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Beginning of February 1848 — Father Charles-Eugène Mathieu to Father Jean-Claude Colin, Wallis

Translated by Mary Williamson, May 2016

Based on the document sent, APM OW 208 Mathieu.


Sheet of paper forming four pages, three of which are written on, the fourth having only the address. This document is not dated, but provides several points of reference:

(1) Rougeron and the others who escaped from the attack in New Caledonia, 18th-19th July 1847 (cf. doc. 675, § 18-19), only arrived at the procurators office in Sydney on 12th September 1847, along with Chaurain, who was then able to communicate the sad news to Colin (cf. doc. 663, § 2-3). Now we know that it was the warship the Sultane that carried the news of the disaster to Wallis, but we cannot pinpoint the time of departure of the schooner nor the date of its arrival in Wallis. No doubt it would have taken a certain time (perhaps more than three months) for the information to arrive in Wallis and it was not long after that Mathieu wrote this letter (cf. below § 1).
(2) Mathieu mentions (cf. below, §4 ) the departure of Brother Charles Aubert from the mission, but he knows nothing of what follows, which is that this Brother arrives at the procurator’s office in Sydney before 30th November 1847 (cf. doc. 681, § 2); it is likely that the presence of the Brother in Sydney was not known in Wallis until the month of January 1848.
(3) The current letter arrived in France at the beginning of August 1848. Now, we know that a letter sent from Wallis on 30th July 1845 did not arrive in Lyon until 28th February 1846, a delay of seven months. We can perhaps suppose that Mathieu wrote the current letter about seven months before August 1848, so about the beginning of February 1848.

[p.4] [Address]
Mr / Mr Collin superior / general of the Society of Mary / Saint Barthélemy Rise / Lyon / France

[Post Marks]


My Reverend Father,
I have just learned from the warship, the Sultane, that the mission’s establishment in New Caledonia has been completely laid waste and destroyed by the natives. The missionaries and Bishop Collomb, who was with them, were only saved by the providential arrival of the corvette the Brillante. Captain Dubousey, the officers and all the crew of this ship showed the greatest of courage in the battle that they were obliged to wage against the natives, in order to save the Fathers. Five of their men were wounded. Only one of the mission’s men died. Mr Dubousey, in his letter, says that it was a lay Brother.[1] I am not too sure whether it was one of our Brothers, or one of the Frenchmen working for the mission. The natives began by attacking the house in Ballade, which they burned down, then they travelled to Puebo where the Fathers had taken refuge. It was in this latter place that the crew of the Brillante came to their rescue at the moment when they were about to lose their lives. All their provisions, belongings etc. were lost.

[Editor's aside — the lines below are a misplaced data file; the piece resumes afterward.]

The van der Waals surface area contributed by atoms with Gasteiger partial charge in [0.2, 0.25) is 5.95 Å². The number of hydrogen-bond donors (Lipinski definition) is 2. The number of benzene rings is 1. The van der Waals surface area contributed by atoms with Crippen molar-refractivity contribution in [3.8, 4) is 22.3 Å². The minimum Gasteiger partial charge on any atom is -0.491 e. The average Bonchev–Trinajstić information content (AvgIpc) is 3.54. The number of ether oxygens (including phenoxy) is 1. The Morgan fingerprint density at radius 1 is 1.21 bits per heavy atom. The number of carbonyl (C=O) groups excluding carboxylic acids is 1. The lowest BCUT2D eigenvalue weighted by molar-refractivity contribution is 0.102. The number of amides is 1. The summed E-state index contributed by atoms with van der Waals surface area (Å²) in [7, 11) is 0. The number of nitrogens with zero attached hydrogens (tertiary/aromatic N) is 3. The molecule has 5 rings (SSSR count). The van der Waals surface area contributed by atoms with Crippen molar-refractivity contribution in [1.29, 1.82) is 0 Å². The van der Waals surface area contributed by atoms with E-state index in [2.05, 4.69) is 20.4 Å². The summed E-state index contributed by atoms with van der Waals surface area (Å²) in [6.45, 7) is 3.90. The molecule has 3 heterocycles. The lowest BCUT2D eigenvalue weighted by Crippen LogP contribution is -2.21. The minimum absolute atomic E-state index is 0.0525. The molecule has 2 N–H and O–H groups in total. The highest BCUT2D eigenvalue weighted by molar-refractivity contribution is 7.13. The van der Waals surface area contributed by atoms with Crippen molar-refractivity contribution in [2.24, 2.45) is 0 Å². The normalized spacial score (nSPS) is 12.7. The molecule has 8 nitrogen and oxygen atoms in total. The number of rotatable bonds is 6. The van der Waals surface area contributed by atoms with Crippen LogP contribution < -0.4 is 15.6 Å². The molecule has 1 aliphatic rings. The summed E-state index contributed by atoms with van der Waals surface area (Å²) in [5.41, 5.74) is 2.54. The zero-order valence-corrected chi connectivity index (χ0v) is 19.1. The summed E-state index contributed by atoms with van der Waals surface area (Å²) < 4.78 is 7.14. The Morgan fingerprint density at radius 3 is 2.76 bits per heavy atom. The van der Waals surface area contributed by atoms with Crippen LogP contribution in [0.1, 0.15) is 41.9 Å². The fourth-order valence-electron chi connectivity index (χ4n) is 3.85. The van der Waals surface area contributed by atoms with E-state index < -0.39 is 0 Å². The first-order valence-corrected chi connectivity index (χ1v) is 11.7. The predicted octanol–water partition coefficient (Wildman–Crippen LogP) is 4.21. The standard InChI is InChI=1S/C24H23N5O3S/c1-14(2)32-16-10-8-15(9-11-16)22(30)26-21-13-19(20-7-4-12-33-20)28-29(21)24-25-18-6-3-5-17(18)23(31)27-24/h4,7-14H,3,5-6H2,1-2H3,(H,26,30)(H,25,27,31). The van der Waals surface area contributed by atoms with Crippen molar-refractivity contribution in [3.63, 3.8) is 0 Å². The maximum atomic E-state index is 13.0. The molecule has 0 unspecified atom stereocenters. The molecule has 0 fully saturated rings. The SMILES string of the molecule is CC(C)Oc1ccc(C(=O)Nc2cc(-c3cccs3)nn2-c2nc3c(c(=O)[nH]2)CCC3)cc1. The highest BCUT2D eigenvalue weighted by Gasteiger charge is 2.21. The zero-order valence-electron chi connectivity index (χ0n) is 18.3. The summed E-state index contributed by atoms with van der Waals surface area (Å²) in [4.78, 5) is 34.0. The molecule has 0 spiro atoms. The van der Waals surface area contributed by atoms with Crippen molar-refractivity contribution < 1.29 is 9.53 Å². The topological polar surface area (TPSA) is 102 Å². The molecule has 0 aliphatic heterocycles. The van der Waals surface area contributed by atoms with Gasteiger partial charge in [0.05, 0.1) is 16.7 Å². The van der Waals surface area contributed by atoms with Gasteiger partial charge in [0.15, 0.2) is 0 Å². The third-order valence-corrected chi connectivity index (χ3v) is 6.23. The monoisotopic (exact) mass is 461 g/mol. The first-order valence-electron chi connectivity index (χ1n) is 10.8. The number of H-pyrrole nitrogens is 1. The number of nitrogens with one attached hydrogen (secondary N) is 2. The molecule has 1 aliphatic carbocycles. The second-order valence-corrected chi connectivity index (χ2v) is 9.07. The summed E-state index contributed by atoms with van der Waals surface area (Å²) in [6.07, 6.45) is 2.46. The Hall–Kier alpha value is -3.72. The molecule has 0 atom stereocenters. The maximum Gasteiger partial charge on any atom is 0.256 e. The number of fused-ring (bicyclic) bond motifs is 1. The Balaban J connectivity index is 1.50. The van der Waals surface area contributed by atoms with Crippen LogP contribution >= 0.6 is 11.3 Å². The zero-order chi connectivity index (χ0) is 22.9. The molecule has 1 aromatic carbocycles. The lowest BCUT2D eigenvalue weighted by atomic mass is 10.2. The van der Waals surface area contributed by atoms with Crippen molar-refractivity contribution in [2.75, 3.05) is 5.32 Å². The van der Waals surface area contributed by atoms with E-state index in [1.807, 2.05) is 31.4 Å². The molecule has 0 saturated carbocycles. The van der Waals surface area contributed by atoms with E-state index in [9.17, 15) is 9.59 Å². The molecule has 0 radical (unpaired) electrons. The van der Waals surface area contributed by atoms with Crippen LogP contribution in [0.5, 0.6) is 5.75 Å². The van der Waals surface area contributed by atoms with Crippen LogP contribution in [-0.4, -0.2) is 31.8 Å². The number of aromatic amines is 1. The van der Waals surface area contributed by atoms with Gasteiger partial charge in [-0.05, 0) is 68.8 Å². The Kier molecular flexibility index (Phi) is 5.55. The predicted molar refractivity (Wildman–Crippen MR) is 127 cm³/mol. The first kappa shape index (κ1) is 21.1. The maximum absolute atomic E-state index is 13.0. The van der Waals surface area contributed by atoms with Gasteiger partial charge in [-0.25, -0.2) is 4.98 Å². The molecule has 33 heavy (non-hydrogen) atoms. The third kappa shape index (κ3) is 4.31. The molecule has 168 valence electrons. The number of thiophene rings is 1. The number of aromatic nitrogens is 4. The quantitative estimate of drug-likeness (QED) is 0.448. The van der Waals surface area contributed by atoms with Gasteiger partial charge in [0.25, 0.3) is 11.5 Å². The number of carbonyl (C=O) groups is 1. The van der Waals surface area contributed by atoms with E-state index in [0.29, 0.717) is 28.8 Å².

The Brillante then took Bishop Collomb to San Cristobal. I do not know whether or not she left the missionaries from New Caledonia there. The letters simply say that there are no longer any missionaries in New Caledonia; they do not say where they have been taken. Captain Dubousey left six months-worth of supplies with Bishop Collomb. I believe this event took place on 10th of last August. The corvette Ariane had left three days before to come and visit us, when the news reached Tahiti in a letter from Bishop Collomb and Captain Dubousey. The Governor immediately sent the schooner Sultane, which had, just the day before yesterday, joined the corvette Ariane here in Wallis, to give them the news. I was able to give the news to Captain Marceau at the very moment when he was raising anchor to leave. — It is very likely that by the time that my letter arrives you will already know all the details of this event. I nevertheless thought I should write to you, fearing that the first letters might not arrive, for it is very important that Bishop Douarre should be informed of this. If however he is still in France.
Let the good Lord be praised then, my Reverend Father, he who counts us worthy of suffering a few persecutions for his glory. — Alas, the plans that we make, the good Lord destroys them very quickly, he who wishes that everything should be based on poverty and the cross. So always pray for us, so that we may worthy and capable of further suffering and to do more good works.
Nothing very important has happened on Wallis since the last letters that were sent to you. The Bishop is still on Futuna where he is busy with Father Chanel’s concerns. — Poor Brother Charles has left us and fled to Samoa. [2] We do not know what has become of him. Father Mériais is very busily engaged here with his small college. There are about a dozen students.
I am very respectfully,
My Reverend Father,
your very humble
and obedient servant,
Mathieu (missionary)


  1. Brother Blaise Marmoiton.
  2. Brother Charles Aubert left Savai’i (Samoa) in September 1847 (cf. doc. 709, § 8, n. 6; see also the introduction to this present document).

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